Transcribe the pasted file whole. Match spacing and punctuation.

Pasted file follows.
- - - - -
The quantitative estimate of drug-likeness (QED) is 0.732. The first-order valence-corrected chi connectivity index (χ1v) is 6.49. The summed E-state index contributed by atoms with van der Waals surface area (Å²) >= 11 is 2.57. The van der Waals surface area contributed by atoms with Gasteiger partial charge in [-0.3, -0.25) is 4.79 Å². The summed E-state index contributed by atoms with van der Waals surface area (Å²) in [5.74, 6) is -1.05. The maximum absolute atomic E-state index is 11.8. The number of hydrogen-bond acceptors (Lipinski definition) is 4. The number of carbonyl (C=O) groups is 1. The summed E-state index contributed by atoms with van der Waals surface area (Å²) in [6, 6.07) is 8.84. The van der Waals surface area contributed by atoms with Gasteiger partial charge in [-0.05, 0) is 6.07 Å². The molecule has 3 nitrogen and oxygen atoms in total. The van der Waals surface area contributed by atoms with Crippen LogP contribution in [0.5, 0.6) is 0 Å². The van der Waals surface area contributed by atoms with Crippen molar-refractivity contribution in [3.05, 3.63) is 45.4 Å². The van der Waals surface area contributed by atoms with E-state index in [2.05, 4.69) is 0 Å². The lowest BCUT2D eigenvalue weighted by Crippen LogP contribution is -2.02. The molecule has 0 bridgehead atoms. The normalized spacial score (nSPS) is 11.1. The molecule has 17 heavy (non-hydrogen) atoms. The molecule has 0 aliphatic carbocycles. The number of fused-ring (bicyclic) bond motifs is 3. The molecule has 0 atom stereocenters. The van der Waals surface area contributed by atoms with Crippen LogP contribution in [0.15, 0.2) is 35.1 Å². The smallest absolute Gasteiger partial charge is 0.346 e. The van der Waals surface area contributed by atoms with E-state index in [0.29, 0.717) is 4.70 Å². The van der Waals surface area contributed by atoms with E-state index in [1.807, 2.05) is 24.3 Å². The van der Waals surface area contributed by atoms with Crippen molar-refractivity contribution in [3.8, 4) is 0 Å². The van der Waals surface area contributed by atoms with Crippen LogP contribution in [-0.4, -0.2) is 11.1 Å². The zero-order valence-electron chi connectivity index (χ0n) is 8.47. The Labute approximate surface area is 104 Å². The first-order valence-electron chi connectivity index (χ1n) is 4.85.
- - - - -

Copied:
The quantitative estimate of drug-likeness (QED) is 0.732. The first-order valence-corrected chi connectivity index (χ1v) is 6.49. The summed E-state index contributed by atoms with van der Waals surface area (Å²) >= 11 is 2.57. The van der Waals surface area contributed by atoms with Gasteiger partial charge in [-0.3, -0.25) is 4.79 Å². The summed E-state index contributed by atoms with van der Waals surface area (Å²) in [5.74, 6) is -1.05. The maximum absolute atomic E-state index is 11.8. The number of hydrogen-bond acceptors (Lipinski definition) is 4. The number of carbonyl (C=O) groups is 1. The summed E-state index contributed by atoms with van der Waals surface area (Å²) in [6, 6.07) is 8.84. The van der Waals surface area contributed by atoms with Gasteiger partial charge in [-0.05, 0) is 6.07 Å². The molecule has 3 nitrogen and oxygen atoms in total. The van der Waals surface area contributed by atoms with Crippen LogP contribution in [0.5, 0.6) is 0 Å². The van der Waals surface area contributed by atoms with Crippen molar-refractivity contribution in [3.05, 3.63) is 45.4 Å². The van der Waals surface area contributed by atoms with E-state index in [2.05, 4.69) is 0 Å². The lowest BCUT2D eigenvalue weighted by Crippen LogP contribution is -2.02. The molecule has 0 bridgehead atoms. The normalized spacial score (nSPS) is 11.1. The molecule has 17 heavy (non-hydrogen) atoms. The molecule has 0 aliphatic carbocycles. The number of fused-ring (bicyclic) bond motifs is 3. The molecule has 0 atom stereocenters. The van der Waals surface area contributed by atoms with Crippen LogP contribution in [0.15, 0.2) is 35.1 Å². The smallest absolute Gasteiger partial charge is 0.346 e. The van der Waals surface area contributed by atoms with E-state index in [0.29, 0.717) is 4.70 Å². The van der Waals surface area contributed by atoms with E-state index in [1.807, 2.05) is 24.3 Å². The van der Waals surface area contributed by atoms with Crippen molar-refractivity contribution in [3.8, 4) is 0 Å². The van der Waals surface area contributed by atoms with Crippen LogP contribution in [-0.4, -0.2) is 11.1 Å². The zero-order valence-electron chi connectivity index (χ0n) is 8.47. The Labute approximate surface area is 104 Å². The first-order valence-electron chi connectivity index (χ1n) is 4.85.